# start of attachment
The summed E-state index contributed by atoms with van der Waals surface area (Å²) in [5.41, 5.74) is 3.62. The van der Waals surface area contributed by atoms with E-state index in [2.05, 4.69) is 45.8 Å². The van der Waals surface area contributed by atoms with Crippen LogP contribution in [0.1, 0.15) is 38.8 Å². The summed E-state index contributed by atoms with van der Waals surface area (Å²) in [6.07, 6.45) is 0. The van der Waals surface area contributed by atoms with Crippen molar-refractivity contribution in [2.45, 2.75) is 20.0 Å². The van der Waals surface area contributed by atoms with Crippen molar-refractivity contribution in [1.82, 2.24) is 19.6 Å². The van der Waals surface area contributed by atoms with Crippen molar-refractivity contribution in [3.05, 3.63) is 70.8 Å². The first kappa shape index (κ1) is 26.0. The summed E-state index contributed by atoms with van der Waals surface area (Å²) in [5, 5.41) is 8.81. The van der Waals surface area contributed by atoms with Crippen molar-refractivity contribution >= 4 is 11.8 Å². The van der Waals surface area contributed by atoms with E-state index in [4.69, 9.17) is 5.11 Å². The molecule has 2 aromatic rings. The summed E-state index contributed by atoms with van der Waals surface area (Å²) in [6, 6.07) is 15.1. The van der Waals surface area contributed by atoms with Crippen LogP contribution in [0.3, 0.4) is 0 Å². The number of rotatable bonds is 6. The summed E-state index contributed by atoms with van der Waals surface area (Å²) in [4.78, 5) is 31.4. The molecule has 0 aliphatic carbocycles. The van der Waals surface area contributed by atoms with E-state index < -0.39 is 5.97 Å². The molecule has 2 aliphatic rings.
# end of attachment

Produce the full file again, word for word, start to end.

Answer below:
The summed E-state index contributed by atoms with van der Waals surface area (Å²) in [5.41, 5.74) is 3.62. The van der Waals surface area contributed by atoms with E-state index in [2.05, 4.69) is 45.8 Å². The van der Waals surface area contributed by atoms with Crippen LogP contribution in [0.1, 0.15) is 38.8 Å². The summed E-state index contributed by atoms with van der Waals surface area (Å²) in [6.07, 6.45) is 0. The van der Waals surface area contributed by atoms with Crippen molar-refractivity contribution in [2.45, 2.75) is 20.0 Å². The van der Waals surface area contributed by atoms with Crippen molar-refractivity contribution in [1.82, 2.24) is 19.6 Å². The van der Waals surface area contributed by atoms with Crippen molar-refractivity contribution in [3.05, 3.63) is 70.8 Å². The first kappa shape index (κ1) is 26.0. The summed E-state index contributed by atoms with van der Waals surface area (Å²) in [5, 5.41) is 8.81. The van der Waals surface area contributed by atoms with Crippen molar-refractivity contribution >= 4 is 11.8 Å². The van der Waals surface area contributed by atoms with E-state index in [4.69, 9.17) is 5.11 Å². The molecule has 2 aromatic rings. The summed E-state index contributed by atoms with van der Waals surface area (Å²) in [6, 6.07) is 15.1. The van der Waals surface area contributed by atoms with Crippen LogP contribution in [0.3, 0.4) is 0 Å². The number of rotatable bonds is 6. The summed E-state index contributed by atoms with van der Waals surface area (Å²) in [4.78, 5) is 31.4. The molecule has 0 aliphatic carbocycles. The van der Waals surface area contributed by atoms with E-state index < -0.39 is 5.97 Å². The molecule has 2 aliphatic rings.